Kath here. It’s such a thrill to be able to introduce one of the most courageous writers that I know, and a dear friend, historical romance novelist Elena Greene. Like most professional writers, Elena suffered ups and downs with a bit of sideways thrown in for good measure throughout her decade-long career writing Regency-set romances. Things didn’t look so great when en masse and seemingly overnight romance publishers left the genre of category historical romances behind for good. Elena was one of many orphaned authors struggling to regain a foothold in an industry saturated with historical romance authors.
But as we know, digital publishing was right around the corner, and Elena had the foresight to make astute decisions that put her right back on the bestseller lists, and she did this all while overcoming a personal hardship. It’s the kind of writing success story that I love. I knew you would too, so I asked Elena to guest post with us on how she was able to revive her career by capitalizing on the new digital paradigm, and sell more books than she did when she was traditionally published. Happily for us, she obliged. Enjoy!
In September of 2005, my writing career looked quite promising. Having sold five traditional Regencies (short romances set in the era of Jane Austen), I was enjoying the debut of my sixth. Lady Dearing’s Masquerade was a Signet Super Regency, longer and more sensual than the usual traditional Regency, a stepping stone toward my goal of writing longer historical romances. I had a great relationship with my editor and Lady Dearing’s Masquerade was garnering great reviews.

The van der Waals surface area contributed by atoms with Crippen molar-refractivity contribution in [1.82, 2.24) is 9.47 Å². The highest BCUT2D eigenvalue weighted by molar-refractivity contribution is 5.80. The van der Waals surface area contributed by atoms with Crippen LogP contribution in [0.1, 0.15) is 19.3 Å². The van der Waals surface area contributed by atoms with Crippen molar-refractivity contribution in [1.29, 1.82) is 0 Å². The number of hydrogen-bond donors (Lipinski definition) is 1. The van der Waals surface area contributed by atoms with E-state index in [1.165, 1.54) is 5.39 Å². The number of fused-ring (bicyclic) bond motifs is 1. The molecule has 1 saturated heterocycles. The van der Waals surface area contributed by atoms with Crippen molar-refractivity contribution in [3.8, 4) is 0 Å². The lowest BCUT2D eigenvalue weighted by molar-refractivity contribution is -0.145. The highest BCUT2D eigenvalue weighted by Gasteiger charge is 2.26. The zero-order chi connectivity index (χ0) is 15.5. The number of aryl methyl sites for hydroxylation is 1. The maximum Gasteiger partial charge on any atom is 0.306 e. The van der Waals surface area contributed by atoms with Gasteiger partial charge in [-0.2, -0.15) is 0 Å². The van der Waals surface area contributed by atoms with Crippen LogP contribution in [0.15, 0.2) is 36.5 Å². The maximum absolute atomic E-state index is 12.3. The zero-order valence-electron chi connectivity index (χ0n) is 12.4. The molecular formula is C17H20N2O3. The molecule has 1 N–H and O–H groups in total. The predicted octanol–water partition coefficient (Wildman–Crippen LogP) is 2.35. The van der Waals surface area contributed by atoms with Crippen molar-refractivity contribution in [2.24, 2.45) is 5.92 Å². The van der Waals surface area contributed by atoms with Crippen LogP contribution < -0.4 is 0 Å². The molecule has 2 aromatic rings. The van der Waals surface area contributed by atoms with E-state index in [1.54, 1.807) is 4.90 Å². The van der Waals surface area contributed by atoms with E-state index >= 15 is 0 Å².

However, the writing was on the wall for the traditional Regency genre. Both the Signet and Zebra lines closed soon after. My editor moved to another publishing house. My agent and I could not see eye to eye on which project I should tackle next. For the next few years I struggled, trying different projects but losing my confidence on the way. Finally, in 2008, I decided to part ways with my agent. My enthusiasm for writing rebounded and I finally knew which story I had to tell next.
I had about 50,000 words written by January of 2009, when things fell apart again. My husband suffered a sudden and severe stroke, due to a dissection of his left carotid artery, which left him paralyzed on the right side and unable to speak, read or write. For the following two years, I was too busy caring for him and our school age children to do more than miss my writing. Fortunately, he made good progress. Though still unable to work, he became independent enough that I once again had some time for writing.
As I emerged from my caregiver’s fog, I discovered that digital publishing had taken off. Authors I knew were doing well reissuing their backlist romances on Kindle, Nook and other readers. Encouraged by their success, I decided to reissue Lady Dearing’s Masquerade, since it was my best work to date. I did the formatting myself, since I knew some HTML and wanted to cut costs. Knowing a good cover was important, I commissioned a gorgeous one from Hot Damn Designs. And my strategy paid off when Lady Dearing’s Masquerade hit the Kindle bestseller lists in October. [Read more…]